The situation is compared in the story to what happened when government regulators forced Albertsons to sell 168 stores to Haggen in order to complete its acquisition of Safeway; Haggen was unable to handle the stores and filed for bankruptcy within months; Albertsons was then able to buy back stores that it wanted to keep.
    KC's View:
    At some point, companies like Haggen and Dollar Express have to take some responsibility for biting off a lot more than they could chew.

    That said, I continue to believe that federal regulators need to rethink their definitions when it comes to things like competition and antitrust. The world has changed, there are a lot of new players and circumstances to take into consideration, and our regulations ought to reflect that.

    Published on: June 5, 2017

    Advertising Age has a story about how Walmart, which "has stepped up investments in its own private labels the past two years," now also is "getting branded suppliers to launch – more accurately relaunch – products. That's turned the world's biggest retailer into a nostalgia broker lately."

    For example, "Walmart's cereal buyer discovered a trend around indulgent cereals, especially as late-night snacks, as well as enduring social-media nostalgia Oreo O's, first launched in 1998 but discontinued in 2005 ... So the buyer went to Mondelez, owner of Oreos, and cereal maker Post, and told them: 'You need to bring this back. But this time we need you to do it better than ever,' Crozier said. The buyer 'worked with the suppliers very closely on reformulating it and making the product even better.'

    "The result was relaunch of Oreo O's this week, starting for 90 days exclusively at Walmart ..."

    The story goes on: "The nostalgia appeal plays out in some of Walmart's recent advertising playing off old rock anthems, too. But Walmart's stepped-up product development effort isn't all about nostalgia or other people's brands. Executives from Chief Merchandising Officer Steve Bratspies on down went to great lengths to highlight increased emphasis on quality as well as price ... This includes 'democratizing' organic foods through lower prices, such as with new organic applesauce pouches."
    KC's View:
    This story reminded me of a piece I did years ago, after Target announced that it had an exclusive deal to sell a special Oreo cookie for Halloween, with a vanilla biscuit and a candy corn-flavored filling. When I looked for them at my local Target, I found that they were buried amid all the other various kinds of Oreos, with absolutely nothing done to distinguish them just weeks before Halloween, or to point out that this was a Target exclusive, or anything else. It was, I suppose, a harbinger of a lot of the issues that have plagued Target recently.

    I'm guessing Walmart won't make the same mistake. (I'm talking to you, Mr. McMillon.) Which is one of the reasons that Walmart seems to be doing a better job adapting to new realities than Target.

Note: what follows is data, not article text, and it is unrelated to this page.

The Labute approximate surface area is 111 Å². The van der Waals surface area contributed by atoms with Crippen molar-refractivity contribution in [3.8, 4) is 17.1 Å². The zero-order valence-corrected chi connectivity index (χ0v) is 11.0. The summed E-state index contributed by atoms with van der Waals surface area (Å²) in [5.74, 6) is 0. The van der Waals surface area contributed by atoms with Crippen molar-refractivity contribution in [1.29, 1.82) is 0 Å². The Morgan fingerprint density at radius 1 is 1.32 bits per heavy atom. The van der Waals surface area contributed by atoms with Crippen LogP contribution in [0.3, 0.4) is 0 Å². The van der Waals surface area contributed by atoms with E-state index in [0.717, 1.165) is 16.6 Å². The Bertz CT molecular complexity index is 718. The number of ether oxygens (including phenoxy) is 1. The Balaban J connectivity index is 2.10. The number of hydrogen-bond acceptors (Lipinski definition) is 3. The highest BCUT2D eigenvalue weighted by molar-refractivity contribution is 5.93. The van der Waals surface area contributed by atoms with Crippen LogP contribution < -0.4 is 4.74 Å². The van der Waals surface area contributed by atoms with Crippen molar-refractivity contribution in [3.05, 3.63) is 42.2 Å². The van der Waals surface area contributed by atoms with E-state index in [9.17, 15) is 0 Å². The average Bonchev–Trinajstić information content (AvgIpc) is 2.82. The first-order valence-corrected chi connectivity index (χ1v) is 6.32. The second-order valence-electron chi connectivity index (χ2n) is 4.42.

Published on: June 5, 2017

    • The Seattle Times reports that after a day or two of flirting with the big number, Amazon's shares closed above $1,000 per share - at $1,006.73, to be precise - at the end of trading on Friday. It was, the story says, "a sign of Wall Street’s optimism about the competitive strength of the world’s largest e-commerce and cloud computing giant."

    Bloomberg reports that Amazon, having "lost billions overseas trying to replicate its U.S. success, is now attempting to crack one of the biggest and most sparsely populated nations where bricks-and-mortar retailers are king."


    According to the story, Amazon "says it’s 'actively looking' for a warehouse as it prepares to start operations in Australia. Anticipating a price war, analysts have almost halved profit forecasts for local electronics chains such as Harvey Norman Holdings Ltd. and JB Hi-Fi Ltd."

    But Australia could be down under in more ways that one for Amazon, the story suggests, noting that Australia is "a nation almost as large as the U.S. but home to just 24 million people. Major population pockets can be 4,000 kilometers (2,500 miles) apart, driving up the cost of fast deliveries. Wages are higher than in most major developed nations. And the quantity of red tape means it’s easier to do business in Macedonia, according to rankings by the World Bank."

    Amazon has not put a date on when it plans to begin engaging in e-commerce in Australia.
    KC's View:

    Published on: June 5, 2017

    ...with brief, occasional, italicized and sometimes gratuitous commentary…

    Own Brands Now reports that Kroger is reducing prices on some 2,000 private label items, plus "hundreds of key national brand items in nearly every department," calling it the "largest one-year price investment in the company’s history," in its Columbus, Ohio division.

    • The Grand Rapids Press reports that when Meijer opens a new 30,000 square foot urban format there later this year, it won't carry the company's iconic name. Rather, it "will go by the moniker of Bridge Street Market," described as a "nod to its neighborhood location and unique market format."